Wardriving with multiple WiFi cards
It’s World Wide War Drive season again! So let’s talk about why so many setups are being built with piles of radios and why you might want to add some radios to your setup, too.
Seeing a network
To see a WiFi network, you need to capture a beacon packet it from it.
Beacon packets advertise that a network is present, what the SSID is, what the encryption options are, and so forth. Networks typically advertise a beacon at 10Hz, or ten times a second.
To see the beacon, you need to be on the right channel when the beacon is sent. Some channels overlap (in 2.4GHz) so being near the right channel is enough, but on 5GHz networks, channels are organized to minimize or eliminate overlap.
To capture packets from multiple channels, you need to hop between all the channels in the list. Since you can only see one at a time, you of course miss traffic on the other channels.
So how many channels are there?
A simple question with a less than obvious answer!
There are 11 (in the US) and 14 (world-wide) channels for 2.4GHz, and typically around 37 channels in 5.8GHz.
However, with 802.11n and 802.11ac, there are also HT20+, HT20-, HT40, HT80, and HT160 variants of the channels, each with multiple possible center channels. To capture data on all the channels, Kismet has to expand the list, and a 2.4GHz+5GHz channel pattern could be 90 channels or more!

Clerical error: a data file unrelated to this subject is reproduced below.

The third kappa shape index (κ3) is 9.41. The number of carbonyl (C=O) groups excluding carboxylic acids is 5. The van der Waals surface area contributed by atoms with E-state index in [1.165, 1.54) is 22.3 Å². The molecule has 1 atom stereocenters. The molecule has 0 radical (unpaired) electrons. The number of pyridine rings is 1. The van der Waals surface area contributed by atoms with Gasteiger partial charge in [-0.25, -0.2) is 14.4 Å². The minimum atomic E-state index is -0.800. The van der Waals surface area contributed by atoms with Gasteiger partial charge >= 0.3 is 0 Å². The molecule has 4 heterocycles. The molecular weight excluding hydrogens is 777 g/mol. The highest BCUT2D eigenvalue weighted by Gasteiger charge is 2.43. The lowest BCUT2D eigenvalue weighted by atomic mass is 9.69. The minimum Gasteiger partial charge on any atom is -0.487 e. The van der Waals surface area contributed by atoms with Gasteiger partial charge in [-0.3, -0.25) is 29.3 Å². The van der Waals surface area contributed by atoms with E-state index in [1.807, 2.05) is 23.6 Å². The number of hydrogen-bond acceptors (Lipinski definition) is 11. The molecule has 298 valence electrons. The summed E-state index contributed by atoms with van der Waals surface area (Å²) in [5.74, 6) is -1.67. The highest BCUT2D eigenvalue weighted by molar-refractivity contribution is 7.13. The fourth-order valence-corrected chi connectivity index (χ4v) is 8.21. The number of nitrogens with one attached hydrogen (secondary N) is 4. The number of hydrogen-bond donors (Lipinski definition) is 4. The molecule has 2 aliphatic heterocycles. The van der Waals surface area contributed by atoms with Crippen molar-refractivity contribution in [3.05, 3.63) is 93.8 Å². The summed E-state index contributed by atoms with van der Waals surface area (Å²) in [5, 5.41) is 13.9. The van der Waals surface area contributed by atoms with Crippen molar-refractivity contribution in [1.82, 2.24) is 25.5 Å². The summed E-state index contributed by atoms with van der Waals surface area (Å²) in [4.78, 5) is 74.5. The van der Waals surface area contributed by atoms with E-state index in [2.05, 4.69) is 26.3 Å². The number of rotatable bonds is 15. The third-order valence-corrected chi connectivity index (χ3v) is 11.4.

Fortunately, we likely don’t actually care about more than the basic set of 50 or so channels: Beacons are meant to be very obvious and noticeable, so they’re sent at the slowest speeds at the most basic encoding. There’s value in an 802.11n card being able to detect and avoid an 802.11ac network, or join it at a lower speed, so we don’t need to look at the 802.11ac-specific channel modes, or even the 802.11n-specific channel modes, we should be able to see the network advertisements just fine. If we cared about capturing data then we’d want to monitor the expanded channels, but for wardriving, not so much.
In Kismet, the Wardriving Mode Overlay sets this by configuring all the WiFi sources to ignore HT, VHT, and explicitly HT20 channels: